7 Queer Writers Who Changed My Life


woman reading

woman reading

Books raised me as much as my parents did. I grew up in a conservative Christian home, so when I had questions I felt I couldn’t voice, books knew the answer.

For example, at age eight, I asked my parents, “What is having sex?”

“Don’t have it,” my parents answered.

Got it. The next day, I managed to find American Girl’s The Care and Keeping of You on a trip to the library. I loved everything about American Girl, including my Addy doll and all the accompanying books. So, I gravitated toward something that felt familiar and was excited their body book existed. It provided answers my parents couldn’t, wouldn’t, provide.

Fast forward to a few years ago, when I slammed into understanding I was queer. Everything happened at once: realizing my sexuality, a dear friend passing away, and falling for someone I would never be with. On top of this, my home was no longer a safe space for me to explore. I left my church because I knew it wasn’t a place I could stay. I felt eight years old again, unable to find answers to questions I desperately wanted to ask. So, I turned to one thing I could always understand: books. I wanted someone who knew my story without being told — an overwhelming, yet silent, request.

Finding Deesha Philyaw’s The Secret Lives of Church Ladies — featuring short stories about women (mostly queer and Black) and religion — changed my whole life. The first story, “Eula,” most resonated with me. It follows two women who meet at a hotel every New Year’s Eve, both active in their church, both deeply closeted. One is ready to risk it all, while the other holds tight to finding the man God has for her. Yes, at the end, they still are intimate with each other, even though the knowledge that they’re going back to their inauthentic lives hangs over them. Deesha’s writing feels blasphemous, comparing kneeling at an altar to kneeling for oral sex. The ending line will always give me goosebumps: “Eula has her prayers, and I have mine.”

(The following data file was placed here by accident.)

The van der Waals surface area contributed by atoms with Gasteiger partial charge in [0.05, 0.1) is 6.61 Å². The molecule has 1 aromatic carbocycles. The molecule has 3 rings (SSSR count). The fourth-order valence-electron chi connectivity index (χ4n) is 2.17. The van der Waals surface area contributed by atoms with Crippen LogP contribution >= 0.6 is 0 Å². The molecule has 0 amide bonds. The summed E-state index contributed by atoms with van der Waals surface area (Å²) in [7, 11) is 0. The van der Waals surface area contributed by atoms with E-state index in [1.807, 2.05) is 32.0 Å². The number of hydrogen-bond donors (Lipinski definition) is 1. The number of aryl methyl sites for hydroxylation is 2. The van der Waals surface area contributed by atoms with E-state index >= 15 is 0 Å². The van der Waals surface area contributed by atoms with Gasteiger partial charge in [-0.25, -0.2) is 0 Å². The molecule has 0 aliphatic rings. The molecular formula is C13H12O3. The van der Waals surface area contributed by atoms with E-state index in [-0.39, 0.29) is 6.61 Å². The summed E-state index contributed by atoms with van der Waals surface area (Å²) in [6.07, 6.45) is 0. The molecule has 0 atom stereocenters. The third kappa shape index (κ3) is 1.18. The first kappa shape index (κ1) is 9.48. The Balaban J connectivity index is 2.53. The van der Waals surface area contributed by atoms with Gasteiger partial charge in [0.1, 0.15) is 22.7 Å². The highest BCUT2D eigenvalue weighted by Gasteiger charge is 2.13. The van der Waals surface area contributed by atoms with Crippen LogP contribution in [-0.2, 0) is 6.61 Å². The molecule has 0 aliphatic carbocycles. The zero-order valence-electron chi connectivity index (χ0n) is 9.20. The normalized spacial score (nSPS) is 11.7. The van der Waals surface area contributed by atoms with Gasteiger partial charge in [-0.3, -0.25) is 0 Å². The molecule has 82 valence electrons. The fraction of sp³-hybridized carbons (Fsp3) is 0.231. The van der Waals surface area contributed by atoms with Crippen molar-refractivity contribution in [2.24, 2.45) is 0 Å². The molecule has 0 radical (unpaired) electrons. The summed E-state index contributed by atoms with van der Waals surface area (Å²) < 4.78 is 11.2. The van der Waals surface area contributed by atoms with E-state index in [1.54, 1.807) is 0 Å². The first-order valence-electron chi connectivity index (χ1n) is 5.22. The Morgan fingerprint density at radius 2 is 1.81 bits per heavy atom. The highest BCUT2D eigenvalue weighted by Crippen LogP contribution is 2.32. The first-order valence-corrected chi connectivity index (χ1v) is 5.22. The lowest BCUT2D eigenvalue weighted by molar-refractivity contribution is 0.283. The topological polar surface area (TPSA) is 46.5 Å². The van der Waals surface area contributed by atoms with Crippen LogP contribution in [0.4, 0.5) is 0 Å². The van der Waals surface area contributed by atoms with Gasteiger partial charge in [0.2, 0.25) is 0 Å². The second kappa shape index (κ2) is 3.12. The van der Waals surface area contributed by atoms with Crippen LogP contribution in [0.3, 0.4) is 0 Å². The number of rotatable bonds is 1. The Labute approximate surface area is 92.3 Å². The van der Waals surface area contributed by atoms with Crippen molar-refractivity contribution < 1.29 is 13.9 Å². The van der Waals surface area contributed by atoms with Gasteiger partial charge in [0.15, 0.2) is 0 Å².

When I read those words, I paused and ran to find one of my current journals filled with poetry. Tears filled my eyes because what I’d written was so similar — taking something I understood — the ritual of worship — and comparing it to intimate acts with women. Acts I had not yet experienced but innately knew. This provided answers to questions I had not and could not ask: Is what I am feeling valid? Are writing these thoughts down okay? The answer to both was, yes. Yes, I can correlate my religious upbringing with my sexuality. Both define me, and they don’t need separation.

For a long while, I did not want to read anything but stories that felt similar to my own. What I was looking for was community, and books provided that until I could find my chosen family. Next on my list was The Stars and the Blackness Between Them by Junauda Petrus. A girl in Trinidad gets outed by her family and sent to New York to live with her aunt. Despite growing up in church and trying to repress her feelings, she falls for someone anyway. It has incredible pop culture references (especially to Whitney Houston) and an accompanying playlist. I devoured it in one day.

When I figured out I was queer, my immediate thought was, “I have no future.” I simply could not imagine a picture of life where I was happy – it did not feel possible. My life has always been so deeply intertwined with my mother’s because of codependency, and I figured the only way out of that was to no longer be alive. These authors gave me hope, and hope turned into a future. I held on as tightly as I could.

Nowadays, my library search is always for queer authors first, if nothing else to reinforce that there are stories to be told, including my own. If you need a book to touch your soul, T.J. Klune weaves fantasy, whimsy, found family, and love in his books, including The House in the Cerulean Sea and Under the Whispering Door. Ever the fantasy reader, I loved The Light from Uncommon Stars by Ryka Aoki, which brings together queer characters, music, and… doughnuts.

Poets like Audre Lorde, Lucille Clifton, and Nikki Giovanni found me when I wasn’t looking. It’s like when you think, “I want to buy a couch,” and all of a sudden all your ads show couches. The universe (of the Internet) floated them up to me. Reading the words of older queer Black women who wrote unapologetically during a time that forcefully tried to silence them, I felt fortified and affirmed.

Getting book recommendations is one of my favorite things, so I’d love to know – what authors have changed your life? Have books ever gotten you through a tough time?

Abby Mallett is a freelance writer and editor at Joy The Baker. She lives in Chicago with her girlfriend and three cats. She’s currently reading all the fantasy romances she can get her hands on. She has also written for Cup of Jo about traveling and falling in love. Follow Abby on Instagram, if you’d like.

P.S. How I travel as a queer black woman, and what 9 movies and shows with gay characters meant to me. Plus, sex-positive parenting for prudes.

(Photo by Lucas Ottone/Stocksy.)





Source link: https://cupofjo.com/2023/08/29/7-queer-writers-who-changed-my-life/

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